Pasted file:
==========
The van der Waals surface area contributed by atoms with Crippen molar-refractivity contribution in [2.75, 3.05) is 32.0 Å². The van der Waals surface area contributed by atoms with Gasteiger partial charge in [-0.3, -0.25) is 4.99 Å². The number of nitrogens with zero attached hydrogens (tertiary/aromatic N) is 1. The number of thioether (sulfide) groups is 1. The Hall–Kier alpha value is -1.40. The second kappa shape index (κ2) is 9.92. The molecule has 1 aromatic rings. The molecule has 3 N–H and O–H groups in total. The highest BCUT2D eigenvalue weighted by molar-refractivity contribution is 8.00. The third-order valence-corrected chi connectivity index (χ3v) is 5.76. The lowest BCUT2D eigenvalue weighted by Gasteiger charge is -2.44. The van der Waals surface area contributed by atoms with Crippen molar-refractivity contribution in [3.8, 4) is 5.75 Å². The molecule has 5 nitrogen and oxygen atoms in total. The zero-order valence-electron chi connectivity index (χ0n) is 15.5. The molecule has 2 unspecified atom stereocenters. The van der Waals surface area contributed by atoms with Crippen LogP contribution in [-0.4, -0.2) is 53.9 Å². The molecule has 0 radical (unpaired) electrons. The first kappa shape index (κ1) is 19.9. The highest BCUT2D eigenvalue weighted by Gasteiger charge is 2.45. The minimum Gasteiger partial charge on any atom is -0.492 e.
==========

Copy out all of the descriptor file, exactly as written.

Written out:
The van der Waals surface area contributed by atoms with Crippen molar-refractivity contribution in [2.75, 3.05) is 32.0 Å². The van der Waals surface area contributed by atoms with Gasteiger partial charge in [-0.3, -0.25) is 4.99 Å². The number of nitrogens with zero attached hydrogens (tertiary/aromatic N) is 1. The number of thioether (sulfide) groups is 1. The Hall–Kier alpha value is -1.40. The second kappa shape index (κ2) is 9.92. The molecule has 1 aromatic rings. The molecule has 3 N–H and O–H groups in total. The highest BCUT2D eigenvalue weighted by molar-refractivity contribution is 8.00. The third-order valence-corrected chi connectivity index (χ3v) is 5.76. The lowest BCUT2D eigenvalue weighted by Gasteiger charge is -2.44. The van der Waals surface area contributed by atoms with Crippen molar-refractivity contribution in [3.8, 4) is 5.75 Å². The molecule has 5 nitrogen and oxygen atoms in total. The zero-order valence-electron chi connectivity index (χ0n) is 15.5. The molecule has 2 unspecified atom stereocenters. The van der Waals surface area contributed by atoms with Crippen LogP contribution in [-0.4, -0.2) is 53.9 Å². The molecule has 0 radical (unpaired) electrons. The first kappa shape index (κ1) is 19.9. The highest BCUT2D eigenvalue weighted by Gasteiger charge is 2.45. The minimum Gasteiger partial charge on any atom is -0.492 e.